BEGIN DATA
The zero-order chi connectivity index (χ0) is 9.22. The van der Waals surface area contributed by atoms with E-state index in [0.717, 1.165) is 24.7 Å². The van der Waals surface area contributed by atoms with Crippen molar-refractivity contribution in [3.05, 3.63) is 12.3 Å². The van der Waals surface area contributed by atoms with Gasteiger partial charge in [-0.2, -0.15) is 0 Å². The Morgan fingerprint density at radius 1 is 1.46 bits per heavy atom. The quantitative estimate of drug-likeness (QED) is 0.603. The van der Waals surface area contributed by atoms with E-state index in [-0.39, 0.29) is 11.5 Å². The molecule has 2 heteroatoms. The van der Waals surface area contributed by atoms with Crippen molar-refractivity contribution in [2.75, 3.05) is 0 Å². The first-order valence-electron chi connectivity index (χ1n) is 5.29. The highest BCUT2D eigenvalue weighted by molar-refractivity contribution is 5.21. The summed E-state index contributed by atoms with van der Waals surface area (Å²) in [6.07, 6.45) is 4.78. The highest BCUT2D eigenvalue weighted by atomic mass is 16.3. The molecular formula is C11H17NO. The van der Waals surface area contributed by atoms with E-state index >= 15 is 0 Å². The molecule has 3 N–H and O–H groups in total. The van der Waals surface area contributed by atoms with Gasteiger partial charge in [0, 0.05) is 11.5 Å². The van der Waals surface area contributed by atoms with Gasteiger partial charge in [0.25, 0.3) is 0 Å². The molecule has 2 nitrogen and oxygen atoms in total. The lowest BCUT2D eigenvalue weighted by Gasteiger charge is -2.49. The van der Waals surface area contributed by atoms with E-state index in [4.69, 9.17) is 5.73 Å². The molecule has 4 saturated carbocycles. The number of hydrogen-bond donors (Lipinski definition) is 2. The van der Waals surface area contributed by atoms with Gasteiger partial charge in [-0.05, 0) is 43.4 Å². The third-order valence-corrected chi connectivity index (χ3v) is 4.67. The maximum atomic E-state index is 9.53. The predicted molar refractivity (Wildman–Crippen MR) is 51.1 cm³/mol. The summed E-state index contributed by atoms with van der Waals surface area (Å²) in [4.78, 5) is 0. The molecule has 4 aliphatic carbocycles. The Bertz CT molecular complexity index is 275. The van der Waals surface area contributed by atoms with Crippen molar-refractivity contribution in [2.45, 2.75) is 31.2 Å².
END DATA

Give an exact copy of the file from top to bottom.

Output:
The zero-order chi connectivity index (χ0) is 9.22. The van der Waals surface area contributed by atoms with E-state index in [0.717, 1.165) is 24.7 Å². The van der Waals surface area contributed by atoms with Crippen molar-refractivity contribution in [3.05, 3.63) is 12.3 Å². The van der Waals surface area contributed by atoms with Gasteiger partial charge in [-0.2, -0.15) is 0 Å². The Morgan fingerprint density at radius 1 is 1.46 bits per heavy atom. The quantitative estimate of drug-likeness (QED) is 0.603. The van der Waals surface area contributed by atoms with E-state index in [-0.39, 0.29) is 11.5 Å². The molecule has 2 heteroatoms. The van der Waals surface area contributed by atoms with Crippen molar-refractivity contribution in [2.75, 3.05) is 0 Å². The first-order valence-electron chi connectivity index (χ1n) is 5.29. The highest BCUT2D eigenvalue weighted by molar-refractivity contribution is 5.21. The summed E-state index contributed by atoms with van der Waals surface area (Å²) in [6.07, 6.45) is 4.78. The highest BCUT2D eigenvalue weighted by atomic mass is 16.3. The molecular formula is C11H17NO. The van der Waals surface area contributed by atoms with E-state index >= 15 is 0 Å². The molecule has 3 N–H and O–H groups in total. The van der Waals surface area contributed by atoms with Gasteiger partial charge in [0, 0.05) is 11.5 Å². The van der Waals surface area contributed by atoms with Gasteiger partial charge in [0.25, 0.3) is 0 Å². The molecule has 2 nitrogen and oxygen atoms in total. The lowest BCUT2D eigenvalue weighted by Gasteiger charge is -2.49. The van der Waals surface area contributed by atoms with E-state index in [4.69, 9.17) is 5.73 Å². The molecule has 4 saturated carbocycles. The number of hydrogen-bond donors (Lipinski definition) is 2. The van der Waals surface area contributed by atoms with Gasteiger partial charge in [-0.05, 0) is 43.4 Å². The third-order valence-corrected chi connectivity index (χ3v) is 4.67. The maximum atomic E-state index is 9.53. The predicted molar refractivity (Wildman–Crippen MR) is 51.1 cm³/mol. The summed E-state index contributed by atoms with van der Waals surface area (Å²) in [4.78, 5) is 0. The molecule has 4 aliphatic carbocycles. The Bertz CT molecular complexity index is 275. The van der Waals surface area contributed by atoms with Crippen molar-refractivity contribution in [2.45, 2.75) is 31.2 Å².